5) Precautions to be taken
- Maintenance for the site developed as such must be provided for, especially by defining a safety perimeter around it in order to protect it from all types of pollution (fertilizers, animal droppings) that would pollute the water collected. Possibly, in order to protect the facility from erosion, diversion ditches for runoff flows must be installed.
- The quality of the water must be checked before and after the work, and then periodically.
- The level of water in the collection basin must always be under the level of emergence of the spring before the beginning of the work, otherwise the water from the spring will no longer be able to be collected. It is therefore more prudent to also provide an overflow pipe at the exit for the basin.
- Hygiene awareness and information campaigns should be provided for the population and the latter should be closely involved in choosing, creating and in monitoring the spring.
In the case of catchment via drainage :
- A prior study of the land must be carried out very carefully in order to determine the location of the trenches, their depth, and the type of drainage to be carried out (if the area is very large, several T or Y drain systems must be considered that exit into the same capture box).
- Drainage entirely modifies the land on which it is set up. Indeed, the land on the surface that was once soaked with water becomes dry through the drawdown of the aquifer and a modification takes place in the landscape and in the vegetation that the surrounding populations must be made aware of.
6) Main advantages and drawbacks
The water collected is generally of good quality and can be consumed directly.
The water points used are often traditional supply points that are known to the population (no change in habits, facility and safety of use).
The water usually has a regular and perpetual flow, which must be ensured beforehand, but there may be substantial seasonal differences in the flow.
The cost for construction is modest. The structures are sustainable as long as there is a minimum of monitoring.
- The flow of the spring can be irregular or seasonal.
- In case drainage is needed :
- Substantial expertise is required for the work and the cost is higher.
- Precautions to be taken for the work (trenches can collapse or slide)
- Regular maintenance of the site must be planned and there is a change to the landscape.
Photo Caritas Burundi
The cost varies according to the location and the characteristics of the spring. Recall that in the case of simple catchment, this costs varies in general from €600 to €800 in Africa. Constructing a reservoir can increase this price by half and draining can double it or even more than double it according to the quality of the land.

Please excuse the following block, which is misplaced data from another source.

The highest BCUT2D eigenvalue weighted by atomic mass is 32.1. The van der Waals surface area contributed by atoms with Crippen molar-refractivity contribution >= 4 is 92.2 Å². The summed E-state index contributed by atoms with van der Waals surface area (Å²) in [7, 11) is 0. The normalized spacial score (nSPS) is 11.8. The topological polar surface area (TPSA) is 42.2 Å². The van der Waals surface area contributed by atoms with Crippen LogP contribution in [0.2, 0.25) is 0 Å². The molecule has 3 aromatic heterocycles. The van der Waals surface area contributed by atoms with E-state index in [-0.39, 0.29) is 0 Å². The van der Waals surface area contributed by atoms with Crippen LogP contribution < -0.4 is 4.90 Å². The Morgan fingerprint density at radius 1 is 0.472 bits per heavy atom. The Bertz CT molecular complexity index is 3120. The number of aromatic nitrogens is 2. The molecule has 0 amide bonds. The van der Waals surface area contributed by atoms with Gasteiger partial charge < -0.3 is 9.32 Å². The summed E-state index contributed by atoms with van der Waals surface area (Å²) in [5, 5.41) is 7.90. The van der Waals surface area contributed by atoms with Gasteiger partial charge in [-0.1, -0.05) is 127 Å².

With a mini-network for distribution via gravity of about ten km, this cost is obviously much higher and can reach €20,000 to €40,000.
8) Achievement example
INTER AIDE programme in Ethiopia (Sadoye) : Catchment with drainage
This programme has the advantage of showing that it is possible to overcome unforeseen difficulties. The arrangement of the catchment was indeed not without difficulty, especially concerning the digging of the trenches. The land had a tendency to subside due to landslides, with the latter particularly saturated with water...
The details are provided in the article available on : www.interaide.org et http://www.interaide.org/pratiques/content/fiche-pratique-le-captage-de-source-par-drain.fr-english?language=fr
9) Where to obtain further information - Bibliography
a) Internet websites
CCreation of a gravity-fed water network
using a spring. Photo : Well
- OIE (International office for water) and its access to various websites, such as the RéFEA Network (French-speaking telematic centre on water where you will find several practical, short and precise fact sheets : http://www.oieau.fr/ReFEA/fiches/Ea...
- Inter Aide (International solidarity association, 44 rue de la paroisse 78000 Versailles)
Inter Aide has produced 2 interesting clear, illustrated and practical documents on spring catchment through drainage. These documents can be downloaded directly from this address:
- PSEau (Programme solidarité Eau-32 rue Le Pelletier 75009 Paris) : www.pseau.org ; "Search" section :
- SKAT (Swiss agency for development and cooperation) : Thorough 52-page illustrated book, in English only, on the catchment and arrangement of springs "Spring catchment". It can be downloaded from : http://www.skat.ch
- WEDC (Water, Engineering Development Centre) website, available in English only, of the University of Loughborough which publishes many technical sheets ("Technical Briefs") that are clear and summarised. To obtain the one on spring catchment, click on the "Protecting springs Brief N° 34" link :
Action against hunger : "Water - Sanitation – Hygiene for populations at risk", a 745-page very complete work published by Hermann 6 rue de la Sorbonne 75 006 Paris (€50) that explains and illustrates the various techniques used by AAH and of which pages 343 to 357 cover spring catchment and arrangement.
Creation of a gravity-fed water network using a spring. Photo : Well